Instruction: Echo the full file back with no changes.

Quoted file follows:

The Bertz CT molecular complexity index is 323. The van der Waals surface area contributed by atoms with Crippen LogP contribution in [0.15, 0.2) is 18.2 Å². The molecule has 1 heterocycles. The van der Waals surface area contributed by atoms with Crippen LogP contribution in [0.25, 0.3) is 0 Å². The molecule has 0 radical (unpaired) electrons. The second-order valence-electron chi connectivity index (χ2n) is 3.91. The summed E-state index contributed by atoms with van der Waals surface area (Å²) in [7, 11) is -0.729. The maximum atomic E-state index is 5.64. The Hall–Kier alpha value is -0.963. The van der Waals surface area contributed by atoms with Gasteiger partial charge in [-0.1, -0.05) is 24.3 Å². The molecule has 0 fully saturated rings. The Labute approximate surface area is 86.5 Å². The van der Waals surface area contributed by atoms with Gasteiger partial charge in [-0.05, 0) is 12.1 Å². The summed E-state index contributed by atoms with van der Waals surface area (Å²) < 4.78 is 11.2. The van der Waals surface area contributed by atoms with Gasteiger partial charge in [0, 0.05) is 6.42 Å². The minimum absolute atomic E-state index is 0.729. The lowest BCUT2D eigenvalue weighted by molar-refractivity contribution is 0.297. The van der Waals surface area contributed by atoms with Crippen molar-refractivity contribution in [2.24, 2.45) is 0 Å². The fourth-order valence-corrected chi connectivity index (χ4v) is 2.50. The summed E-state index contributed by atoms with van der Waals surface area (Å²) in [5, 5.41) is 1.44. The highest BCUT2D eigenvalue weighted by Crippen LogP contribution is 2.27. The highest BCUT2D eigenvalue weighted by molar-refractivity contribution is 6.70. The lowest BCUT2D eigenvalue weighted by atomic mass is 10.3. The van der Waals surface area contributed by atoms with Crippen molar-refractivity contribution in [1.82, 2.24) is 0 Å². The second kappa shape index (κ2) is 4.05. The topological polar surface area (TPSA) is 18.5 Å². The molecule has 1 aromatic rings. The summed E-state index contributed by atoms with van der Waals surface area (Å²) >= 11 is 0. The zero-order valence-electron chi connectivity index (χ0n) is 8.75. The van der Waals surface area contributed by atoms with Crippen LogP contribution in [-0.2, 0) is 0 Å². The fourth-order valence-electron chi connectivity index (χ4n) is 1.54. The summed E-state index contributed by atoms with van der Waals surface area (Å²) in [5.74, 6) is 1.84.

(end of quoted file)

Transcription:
The Bertz CT molecular complexity index is 323. The van der Waals surface area contributed by atoms with Crippen LogP contribution in [0.15, 0.2) is 18.2 Å². The molecule has 1 heterocycles. The van der Waals surface area contributed by atoms with Crippen LogP contribution in [0.25, 0.3) is 0 Å². The molecule has 0 radical (unpaired) electrons. The second-order valence-electron chi connectivity index (χ2n) is 3.91. The summed E-state index contributed by atoms with van der Waals surface area (Å²) in [7, 11) is -0.729. The maximum atomic E-state index is 5.64. The Hall–Kier alpha value is -0.963. The van der Waals surface area contributed by atoms with Gasteiger partial charge in [-0.1, -0.05) is 24.3 Å². The molecule has 0 fully saturated rings. The Labute approximate surface area is 86.5 Å². The van der Waals surface area contributed by atoms with Gasteiger partial charge in [-0.05, 0) is 12.1 Å². The summed E-state index contributed by atoms with van der Waals surface area (Å²) < 4.78 is 11.2. The van der Waals surface area contributed by atoms with Gasteiger partial charge in [0, 0.05) is 6.42 Å². The minimum absolute atomic E-state index is 0.729. The lowest BCUT2D eigenvalue weighted by molar-refractivity contribution is 0.297. The van der Waals surface area contributed by atoms with Crippen molar-refractivity contribution in [2.24, 2.45) is 0 Å². The fourth-order valence-corrected chi connectivity index (χ4v) is 2.50. The summed E-state index contributed by atoms with van der Waals surface area (Å²) in [5, 5.41) is 1.44. The highest BCUT2D eigenvalue weighted by Crippen LogP contribution is 2.27. The highest BCUT2D eigenvalue weighted by molar-refractivity contribution is 6.70. The lowest BCUT2D eigenvalue weighted by atomic mass is 10.3. The van der Waals surface area contributed by atoms with Crippen molar-refractivity contribution in [1.82, 2.24) is 0 Å². The second kappa shape index (κ2) is 4.05. The topological polar surface area (TPSA) is 18.5 Å². The molecule has 1 aromatic rings. The summed E-state index contributed by atoms with van der Waals surface area (Å²) >= 11 is 0. The zero-order valence-electron chi connectivity index (χ0n) is 8.75. The van der Waals surface area contributed by atoms with Crippen LogP contribution in [-0.2, 0) is 0 Å². The fourth-order valence-electron chi connectivity index (χ4n) is 1.54. The summed E-state index contributed by atoms with van der Waals surface area (Å²) in [5.74, 6) is 1.84.